Substance use, victimization, HIV/AIDS risk, and recidivism among females in a therapeutic justice program

Abenaa Acheampong Jones, Catina Callahan O’Leary, Catherine W. Striley, Travis Gerke, Robert Crecelius, James Sullivan, Linda B. Cottler

Research output: Contribution to journalArticlepeer-review

Abstract

This analysis examines the association between crack/cocaine use only and the SAVA syndemic (any substance use, being exposed to violence, having HIV/AIDS risk behaviors) at baseline and any felony, misdemeanor, or municipal violations by an 8-month follow-up. Data comes from 317 women recruited from a Municipal Drug Court System in the Midwest. Among the sample, 45% of the women had at least one felony, misdemeanor, or a municipal violation at the 8-month follow-up (felony: 20%; misdemeanor or municipal violation 25%). Multinomial regression revealed that crack/cocaine use and SAVA at baseline were associated specifically with misdemeanors OR 2.21 (95% CI: 1.21, 4.04) and OR 3.60 (95% CI: 1.23, 10.56), respectively, no increases in odds of felonies were evident. Women with a higher number of lifetime arrests were also significantly more likely to have a greater number of offenses postbaseline, while black women were considerably less likely to be charged with misdemeanors. Recent crack/cocaine use with or without the mutually reinforcing issues of victimization, and HIV/AIDS risk behaviors significantly increased the odds of a misdemeanors/municipal violation. However, significant increases in odds of more severe offenses (felonies) were not evident. Interventions aimed to reduce offenses should offer additional support for crack/cocaine users.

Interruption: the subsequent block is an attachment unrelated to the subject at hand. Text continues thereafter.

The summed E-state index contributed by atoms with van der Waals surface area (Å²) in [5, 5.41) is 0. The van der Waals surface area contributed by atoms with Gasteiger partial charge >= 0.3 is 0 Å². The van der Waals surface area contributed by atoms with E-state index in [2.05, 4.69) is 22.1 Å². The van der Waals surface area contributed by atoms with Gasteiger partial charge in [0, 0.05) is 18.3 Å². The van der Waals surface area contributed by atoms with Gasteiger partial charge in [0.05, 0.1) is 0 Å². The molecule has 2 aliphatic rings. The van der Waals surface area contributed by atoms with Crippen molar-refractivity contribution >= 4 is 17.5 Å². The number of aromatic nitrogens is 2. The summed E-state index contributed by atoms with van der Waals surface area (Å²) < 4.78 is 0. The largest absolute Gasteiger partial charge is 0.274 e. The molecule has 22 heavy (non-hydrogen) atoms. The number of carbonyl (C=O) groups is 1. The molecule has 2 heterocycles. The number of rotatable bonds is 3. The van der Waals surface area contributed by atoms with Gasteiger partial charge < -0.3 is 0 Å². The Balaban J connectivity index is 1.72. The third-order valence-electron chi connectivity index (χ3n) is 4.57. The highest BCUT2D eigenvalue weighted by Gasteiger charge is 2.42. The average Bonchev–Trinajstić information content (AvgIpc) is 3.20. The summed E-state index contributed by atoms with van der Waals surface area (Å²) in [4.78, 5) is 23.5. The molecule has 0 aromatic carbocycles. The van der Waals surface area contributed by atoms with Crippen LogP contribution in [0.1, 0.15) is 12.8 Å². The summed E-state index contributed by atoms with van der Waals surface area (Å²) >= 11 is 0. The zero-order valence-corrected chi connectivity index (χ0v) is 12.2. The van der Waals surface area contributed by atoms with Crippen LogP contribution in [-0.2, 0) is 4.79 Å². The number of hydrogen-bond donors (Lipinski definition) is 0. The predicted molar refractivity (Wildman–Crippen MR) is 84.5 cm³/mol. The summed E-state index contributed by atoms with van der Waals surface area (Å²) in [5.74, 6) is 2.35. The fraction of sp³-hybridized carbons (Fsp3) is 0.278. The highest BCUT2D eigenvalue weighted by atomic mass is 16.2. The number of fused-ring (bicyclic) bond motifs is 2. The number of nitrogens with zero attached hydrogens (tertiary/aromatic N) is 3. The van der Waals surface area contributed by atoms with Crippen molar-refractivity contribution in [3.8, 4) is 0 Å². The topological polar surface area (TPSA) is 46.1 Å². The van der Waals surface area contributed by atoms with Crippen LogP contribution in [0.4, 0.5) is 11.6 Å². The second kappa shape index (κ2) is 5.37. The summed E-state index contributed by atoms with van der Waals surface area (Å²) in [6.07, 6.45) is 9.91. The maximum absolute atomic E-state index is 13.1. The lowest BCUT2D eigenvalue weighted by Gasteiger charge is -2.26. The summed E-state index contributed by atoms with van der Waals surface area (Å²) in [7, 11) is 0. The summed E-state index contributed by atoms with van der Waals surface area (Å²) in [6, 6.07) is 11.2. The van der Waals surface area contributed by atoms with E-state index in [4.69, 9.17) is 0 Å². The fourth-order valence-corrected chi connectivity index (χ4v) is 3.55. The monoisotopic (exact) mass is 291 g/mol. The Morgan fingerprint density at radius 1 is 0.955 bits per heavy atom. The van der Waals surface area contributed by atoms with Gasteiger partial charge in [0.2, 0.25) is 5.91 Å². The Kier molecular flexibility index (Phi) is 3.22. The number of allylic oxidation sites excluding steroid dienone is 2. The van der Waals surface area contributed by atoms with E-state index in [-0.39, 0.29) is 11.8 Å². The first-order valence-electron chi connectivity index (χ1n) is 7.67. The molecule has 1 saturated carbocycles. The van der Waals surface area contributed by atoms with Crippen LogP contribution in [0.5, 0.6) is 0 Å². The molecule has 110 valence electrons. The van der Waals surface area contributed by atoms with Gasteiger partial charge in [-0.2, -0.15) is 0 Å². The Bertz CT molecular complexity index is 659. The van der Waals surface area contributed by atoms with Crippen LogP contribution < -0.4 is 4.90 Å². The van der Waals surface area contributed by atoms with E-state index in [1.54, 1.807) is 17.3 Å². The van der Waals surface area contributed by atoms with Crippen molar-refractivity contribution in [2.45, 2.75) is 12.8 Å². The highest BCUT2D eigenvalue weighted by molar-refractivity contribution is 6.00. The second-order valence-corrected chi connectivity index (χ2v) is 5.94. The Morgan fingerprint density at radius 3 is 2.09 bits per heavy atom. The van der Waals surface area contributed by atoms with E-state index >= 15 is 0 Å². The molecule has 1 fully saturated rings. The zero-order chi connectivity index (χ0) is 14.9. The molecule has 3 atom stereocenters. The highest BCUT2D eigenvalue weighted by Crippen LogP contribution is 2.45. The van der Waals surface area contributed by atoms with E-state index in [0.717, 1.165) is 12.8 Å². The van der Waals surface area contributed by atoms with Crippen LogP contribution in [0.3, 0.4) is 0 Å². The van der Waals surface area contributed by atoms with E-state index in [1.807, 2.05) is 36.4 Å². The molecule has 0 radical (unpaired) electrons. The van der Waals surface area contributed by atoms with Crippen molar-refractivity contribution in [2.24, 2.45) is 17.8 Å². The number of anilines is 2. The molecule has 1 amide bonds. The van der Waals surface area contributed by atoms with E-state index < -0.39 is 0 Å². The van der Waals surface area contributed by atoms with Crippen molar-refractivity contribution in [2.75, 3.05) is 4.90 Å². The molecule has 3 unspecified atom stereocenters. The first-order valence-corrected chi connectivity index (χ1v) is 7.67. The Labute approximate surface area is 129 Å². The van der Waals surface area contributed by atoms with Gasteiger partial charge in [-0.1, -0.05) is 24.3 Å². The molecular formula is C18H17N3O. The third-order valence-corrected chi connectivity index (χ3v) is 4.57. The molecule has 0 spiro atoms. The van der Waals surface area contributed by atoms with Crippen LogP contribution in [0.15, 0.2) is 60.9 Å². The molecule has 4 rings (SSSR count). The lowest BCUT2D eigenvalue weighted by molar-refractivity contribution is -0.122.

Original languageEnglish (US)
Pages (from-to)415-421
Number of pages7
JournalJournal of Substance Use
Volume23
Issue number4
DOIs
StatePublished - Jul 4 2018

All Science Journal Classification (ASJC) codes

  • Medicine (miscellaneous)
  • Health(social science)

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